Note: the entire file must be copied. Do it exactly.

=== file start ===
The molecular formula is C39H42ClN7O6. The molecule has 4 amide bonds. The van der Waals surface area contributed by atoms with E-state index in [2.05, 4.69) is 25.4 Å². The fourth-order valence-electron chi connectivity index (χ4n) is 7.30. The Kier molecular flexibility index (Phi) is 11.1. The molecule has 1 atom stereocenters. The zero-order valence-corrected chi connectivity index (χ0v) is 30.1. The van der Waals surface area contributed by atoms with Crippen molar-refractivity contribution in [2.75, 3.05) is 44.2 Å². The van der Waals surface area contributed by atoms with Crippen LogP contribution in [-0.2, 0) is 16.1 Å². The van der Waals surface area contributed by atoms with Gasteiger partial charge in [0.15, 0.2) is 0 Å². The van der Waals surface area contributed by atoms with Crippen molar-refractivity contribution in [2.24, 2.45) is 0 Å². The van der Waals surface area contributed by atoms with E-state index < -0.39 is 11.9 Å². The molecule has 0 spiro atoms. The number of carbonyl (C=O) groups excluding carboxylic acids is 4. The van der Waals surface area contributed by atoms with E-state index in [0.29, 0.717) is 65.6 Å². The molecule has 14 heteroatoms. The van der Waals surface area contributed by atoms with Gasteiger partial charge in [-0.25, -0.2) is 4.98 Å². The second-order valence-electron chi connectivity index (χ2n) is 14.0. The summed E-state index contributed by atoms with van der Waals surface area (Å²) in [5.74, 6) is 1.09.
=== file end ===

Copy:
The molecular formula is C39H42ClN7O6. The molecule has 4 amide bonds. The van der Waals surface area contributed by atoms with E-state index in [2.05, 4.69) is 25.4 Å². The fourth-order valence-electron chi connectivity index (χ4n) is 7.30. The Kier molecular flexibility index (Phi) is 11.1. The molecule has 1 atom stereocenters. The zero-order valence-corrected chi connectivity index (χ0v) is 30.1. The van der Waals surface area contributed by atoms with Crippen molar-refractivity contribution in [2.75, 3.05) is 44.2 Å². The van der Waals surface area contributed by atoms with Crippen LogP contribution in [-0.2, 0) is 16.1 Å². The van der Waals surface area contributed by atoms with Gasteiger partial charge in [0.15, 0.2) is 0 Å². The van der Waals surface area contributed by atoms with Crippen molar-refractivity contribution in [2.24, 2.45) is 0 Å². The van der Waals surface area contributed by atoms with E-state index < -0.39 is 11.9 Å². The molecule has 0 spiro atoms. The number of carbonyl (C=O) groups excluding carboxylic acids is 4. The van der Waals surface area contributed by atoms with E-state index in [0.29, 0.717) is 65.6 Å². The molecule has 14 heteroatoms. The van der Waals surface area contributed by atoms with Gasteiger partial charge in [-0.25, -0.2) is 4.98 Å². The second-order valence-electron chi connectivity index (χ2n) is 14.0. The summed E-state index contributed by atoms with van der Waals surface area (Å²) in [5.74, 6) is 1.09.